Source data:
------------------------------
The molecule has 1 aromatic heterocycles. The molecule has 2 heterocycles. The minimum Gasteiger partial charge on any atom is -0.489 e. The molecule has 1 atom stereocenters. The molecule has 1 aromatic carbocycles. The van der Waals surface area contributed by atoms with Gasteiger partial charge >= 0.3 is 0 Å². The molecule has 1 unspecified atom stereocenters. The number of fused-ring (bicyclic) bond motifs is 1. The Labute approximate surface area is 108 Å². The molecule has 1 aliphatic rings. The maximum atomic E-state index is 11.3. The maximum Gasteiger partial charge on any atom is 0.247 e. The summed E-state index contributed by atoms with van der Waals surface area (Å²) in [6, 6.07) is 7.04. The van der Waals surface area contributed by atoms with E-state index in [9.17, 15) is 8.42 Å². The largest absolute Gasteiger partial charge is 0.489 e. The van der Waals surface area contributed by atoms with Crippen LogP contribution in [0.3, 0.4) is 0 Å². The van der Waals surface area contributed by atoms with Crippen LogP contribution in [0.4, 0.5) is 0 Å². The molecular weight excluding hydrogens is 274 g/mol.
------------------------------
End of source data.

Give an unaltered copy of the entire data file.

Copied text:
The molecule has 1 aromatic heterocycles. The molecule has 2 heterocycles. The minimum Gasteiger partial charge on any atom is -0.489 e. The molecule has 1 atom stereocenters. The molecule has 1 aromatic carbocycles. The van der Waals surface area contributed by atoms with Gasteiger partial charge >= 0.3 is 0 Å². The molecule has 1 unspecified atom stereocenters. The number of fused-ring (bicyclic) bond motifs is 1. The Labute approximate surface area is 108 Å². The molecule has 1 aliphatic rings. The maximum atomic E-state index is 11.3. The maximum Gasteiger partial charge on any atom is 0.247 e. The summed E-state index contributed by atoms with van der Waals surface area (Å²) in [6, 6.07) is 7.04. The van der Waals surface area contributed by atoms with E-state index in [9.17, 15) is 8.42 Å². The largest absolute Gasteiger partial charge is 0.489 e. The van der Waals surface area contributed by atoms with Crippen LogP contribution in [0.3, 0.4) is 0 Å². The van der Waals surface area contributed by atoms with Crippen LogP contribution in [0.4, 0.5) is 0 Å². The molecular weight excluding hydrogens is 274 g/mol.